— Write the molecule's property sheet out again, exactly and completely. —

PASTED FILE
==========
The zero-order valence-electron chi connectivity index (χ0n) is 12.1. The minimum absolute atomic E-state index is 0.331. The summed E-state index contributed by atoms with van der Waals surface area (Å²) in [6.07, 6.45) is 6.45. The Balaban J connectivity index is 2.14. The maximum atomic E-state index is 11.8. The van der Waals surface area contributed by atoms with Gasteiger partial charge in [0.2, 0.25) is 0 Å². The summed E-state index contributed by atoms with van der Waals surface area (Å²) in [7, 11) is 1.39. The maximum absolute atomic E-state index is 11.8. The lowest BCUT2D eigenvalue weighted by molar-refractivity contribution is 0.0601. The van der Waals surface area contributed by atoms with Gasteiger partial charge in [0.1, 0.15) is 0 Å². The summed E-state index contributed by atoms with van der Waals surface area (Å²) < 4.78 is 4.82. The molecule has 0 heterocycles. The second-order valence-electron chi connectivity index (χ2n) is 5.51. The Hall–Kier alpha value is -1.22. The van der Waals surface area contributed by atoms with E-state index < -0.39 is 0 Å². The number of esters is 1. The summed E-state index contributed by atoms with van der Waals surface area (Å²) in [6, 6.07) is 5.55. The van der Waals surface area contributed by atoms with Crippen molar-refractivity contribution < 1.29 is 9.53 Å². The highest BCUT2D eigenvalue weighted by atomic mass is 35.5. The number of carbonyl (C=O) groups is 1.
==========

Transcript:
The zero-order valence-electron chi connectivity index (χ0n) is 12.1. The minimum absolute atomic E-state index is 0.331. The summed E-state index contributed by atoms with van der Waals surface area (Å²) in [6.07, 6.45) is 6.45. The Balaban J connectivity index is 2.14. The maximum atomic E-state index is 11.8. The van der Waals surface area contributed by atoms with Gasteiger partial charge in [0.2, 0.25) is 0 Å². The summed E-state index contributed by atoms with van der Waals surface area (Å²) in [7, 11) is 1.39. The maximum absolute atomic E-state index is 11.8. The lowest BCUT2D eigenvalue weighted by molar-refractivity contribution is 0.0601. The van der Waals surface area contributed by atoms with Gasteiger partial charge in [0.1, 0.15) is 0 Å². The summed E-state index contributed by atoms with van der Waals surface area (Å²) < 4.78 is 4.82. The molecule has 0 heterocycles. The second-order valence-electron chi connectivity index (χ2n) is 5.51. The Hall–Kier alpha value is -1.22. The van der Waals surface area contributed by atoms with E-state index < -0.39 is 0 Å². The number of esters is 1. The summed E-state index contributed by atoms with van der Waals surface area (Å²) in [6, 6.07) is 5.55. The van der Waals surface area contributed by atoms with Crippen molar-refractivity contribution < 1.29 is 9.53 Å². The highest BCUT2D eigenvalue weighted by atomic mass is 35.5. The number of carbonyl (C=O) groups is 1.